"Oh…Is he a nice man?" Devay was scared to know the answer. How could she live with some cruel old man? How could her parents do this to her? What if he banished her to one part of his house and never went near her? Just tried to ignore her presence.

She appeared to be thinking, tilting her head for a moment.

"Yah…" she said slowly "Yah pretty descent I s'pose. I mean he keeps to himself. He's a very solitary man. But after all he lives on his own, so who's there to chat with? Perhaps you bein' around'll make him brighten up a spot, eh?"

They finally came to a stop around sunset. The sky was bleeding a tragic sort of red and Devay could hear the sound of crashing waves. Merry started, awakening from a light snoozing at once. Devay couldn't blame her. They'd run out of things to talk about a few hours ago and she herself had been on the verge of sleep every since. Sitting in a carriage all day had some how proved to be an exhausting business.

The door was opened by the valet and they stepped out. A great sight met the eight-year-old's eyes. A white, towering, three story manor with a north wing and a south wing. A gentle breeze greeted her thin, dark brown hair playfully and the salty air filled her lungs. A daunting change from farm life and the meek three room home that came with it in the countryside.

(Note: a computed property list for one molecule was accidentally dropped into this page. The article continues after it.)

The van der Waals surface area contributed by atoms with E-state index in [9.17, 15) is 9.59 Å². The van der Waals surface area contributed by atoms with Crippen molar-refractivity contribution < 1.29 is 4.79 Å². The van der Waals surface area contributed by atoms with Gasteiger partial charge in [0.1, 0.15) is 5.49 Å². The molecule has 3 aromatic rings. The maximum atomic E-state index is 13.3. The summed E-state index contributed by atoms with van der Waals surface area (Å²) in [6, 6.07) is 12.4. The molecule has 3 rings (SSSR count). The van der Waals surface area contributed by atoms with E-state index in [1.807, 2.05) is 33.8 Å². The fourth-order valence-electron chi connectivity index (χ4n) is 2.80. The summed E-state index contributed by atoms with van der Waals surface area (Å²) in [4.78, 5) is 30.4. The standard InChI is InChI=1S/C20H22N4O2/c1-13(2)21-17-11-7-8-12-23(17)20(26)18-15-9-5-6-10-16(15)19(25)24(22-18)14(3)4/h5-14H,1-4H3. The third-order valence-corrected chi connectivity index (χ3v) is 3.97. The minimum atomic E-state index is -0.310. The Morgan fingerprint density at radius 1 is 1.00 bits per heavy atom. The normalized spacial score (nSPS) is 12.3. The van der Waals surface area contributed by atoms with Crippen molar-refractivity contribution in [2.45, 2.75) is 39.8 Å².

Merry stretched beside her and yawned as she did so.

"Come on then Dove. Supper'll be on the table soon and we'll not want to interrupt Mr. DeCarr durin' his meal, I dare say." She again gathered Devay's hand in her own and took off at once up the steps before rapping loudly on the door.

A short man in a crisp suit quickly answered the door and stepped aside.

"Step quick Merry, Lucien is anxious." He mumbled as they passed. Merry's long legs went only faster and Devay's own short support system had to almost run to keep up. Running up a flight of stairs in the immense foyer, Devay hardly had time to catch glances of gold enamel and a glorious chandelier above the entrance way. Down the south wing they went, past two doors and then they came to a halting finish. The momentum almost knocked Devay into the heavy oak door, but Merry seized her arm just before this occurrence. Her other hand busied itself, smoothing her coat and hair.

"Don't be scared now, Dove. Everything'll be perfectly alright."

Taking her time in opening the door, Merry seemed almost resistant to go in.

"Good Evening, Sir."-